Sunday, May 13, 2007

A Definition of Lying

Psalm. 58:3 "The wicked are estranged from the womb: they go astray as soon as they be born, speaking lies."
There are some that argue "a lie is a lie" no matter what the circumstances. Some say that we have to choose the lesser of two evils at times. Others allow for an ethical suspension of some sort depending on the context. For example, if the Gestapo comes to your door demanding that you give up the whereabouts of the Jews you are not obligated to tell them the truth of their whereabouts. Or as in the biblical record the Israelite women during Pharaoh's time did not allow the destruction of their progeny, but the midwives said "the women are quick to give birth." Though it has been argued that God increased the time of the birth process, I think that this is not necessarily the case as we see another account where Rahab the harlot was deceptive in hiding the men of Israel, and because of this she was esteemed as a woman of faith.
What is it that constitutes a lie? The philosopher Kant in his categorical imperative would argue that a lie is a lie no matter what the context. If it is wrong to tell a lie it is wrong--universally. Are there times when God suspends the ethical ramifications of a lie? I.e it is okay sometimes to tell a lie. Perhaps it is a "white" lie of some sort?
The answer is no. Consider this definition. A lie is to intentionally (or as an indirect consequence) mislead with the intention of doing harm. With this definition we can retain the integrity of "Thou shalt not bear false witness." Making god's moral law mutable when it is immutable is a major theological blunder.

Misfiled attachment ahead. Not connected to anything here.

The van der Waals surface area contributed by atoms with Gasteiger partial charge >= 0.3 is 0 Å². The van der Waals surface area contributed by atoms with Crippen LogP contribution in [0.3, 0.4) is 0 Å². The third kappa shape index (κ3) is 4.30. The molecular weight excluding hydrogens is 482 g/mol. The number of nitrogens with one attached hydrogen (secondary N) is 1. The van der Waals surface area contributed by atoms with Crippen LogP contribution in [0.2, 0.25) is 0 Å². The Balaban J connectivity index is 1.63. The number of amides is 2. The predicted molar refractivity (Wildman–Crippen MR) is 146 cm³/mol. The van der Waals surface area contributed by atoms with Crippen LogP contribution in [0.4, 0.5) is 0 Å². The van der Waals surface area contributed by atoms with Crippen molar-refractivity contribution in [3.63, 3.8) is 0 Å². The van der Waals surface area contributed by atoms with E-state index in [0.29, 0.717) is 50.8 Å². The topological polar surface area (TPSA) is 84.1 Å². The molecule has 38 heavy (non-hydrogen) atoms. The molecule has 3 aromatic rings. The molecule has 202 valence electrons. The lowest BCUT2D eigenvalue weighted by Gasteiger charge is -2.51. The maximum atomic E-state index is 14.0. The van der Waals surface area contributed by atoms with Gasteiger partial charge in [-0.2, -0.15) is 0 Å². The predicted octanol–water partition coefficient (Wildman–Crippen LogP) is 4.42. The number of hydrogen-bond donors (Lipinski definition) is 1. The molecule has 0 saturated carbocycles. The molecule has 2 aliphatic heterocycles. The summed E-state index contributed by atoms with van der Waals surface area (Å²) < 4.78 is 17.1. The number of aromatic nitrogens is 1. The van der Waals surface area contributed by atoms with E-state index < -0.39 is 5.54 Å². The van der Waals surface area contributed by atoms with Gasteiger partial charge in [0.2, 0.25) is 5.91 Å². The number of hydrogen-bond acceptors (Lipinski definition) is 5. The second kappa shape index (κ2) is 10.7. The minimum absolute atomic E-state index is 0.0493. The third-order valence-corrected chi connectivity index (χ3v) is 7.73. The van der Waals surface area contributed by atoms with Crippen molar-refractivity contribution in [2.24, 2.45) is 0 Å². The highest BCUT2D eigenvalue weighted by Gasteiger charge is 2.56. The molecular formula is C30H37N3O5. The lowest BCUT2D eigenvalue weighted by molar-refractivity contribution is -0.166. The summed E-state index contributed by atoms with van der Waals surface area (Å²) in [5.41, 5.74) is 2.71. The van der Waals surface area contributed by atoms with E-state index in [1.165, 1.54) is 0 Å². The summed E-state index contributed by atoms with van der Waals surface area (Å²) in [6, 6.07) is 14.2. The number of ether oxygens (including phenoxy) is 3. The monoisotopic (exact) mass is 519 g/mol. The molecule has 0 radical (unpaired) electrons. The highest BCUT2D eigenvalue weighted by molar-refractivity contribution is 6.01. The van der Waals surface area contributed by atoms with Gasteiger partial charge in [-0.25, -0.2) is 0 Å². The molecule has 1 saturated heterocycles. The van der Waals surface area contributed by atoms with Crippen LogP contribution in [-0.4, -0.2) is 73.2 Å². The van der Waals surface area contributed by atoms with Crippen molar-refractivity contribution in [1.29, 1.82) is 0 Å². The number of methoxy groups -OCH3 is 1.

With such a definition we can see that in a practical context it would not be wrong to misdirect the evil intentions of evildoers. We are not required to aid in their evil means to accomplish their evil ends. We would be partakers of their evil deeds.
To further illustrate my point. Consider the just war. We would be foolish to reveal our strategy to the enemy if the enemy implored us to do so based on the "condition" that we would be unethical to "lie." Furthermore we have everyday practical examples to consider. When playing a game such as hiding seek, poker, base ball, the reality show survivor, etc. we are not bound by God's law to "show our hand." Bluffing is allowed and should not be seen as unethical. When "horse trading" in business deals we are not being unethical by not revealing our bank statement.
And so it is that we are not made subject by the rules of deceivers to follow suit in their deception. Their means to an end is evil. God has the ability to use evil for good. We too are able to redirect evil means for good. God never requires us to choose evil even if it is the lesser of two evils; rather we are to choose the greatest possible good. There is no such thing as there being a time when it is ethical to lie. This is true both theologically and philosophically.

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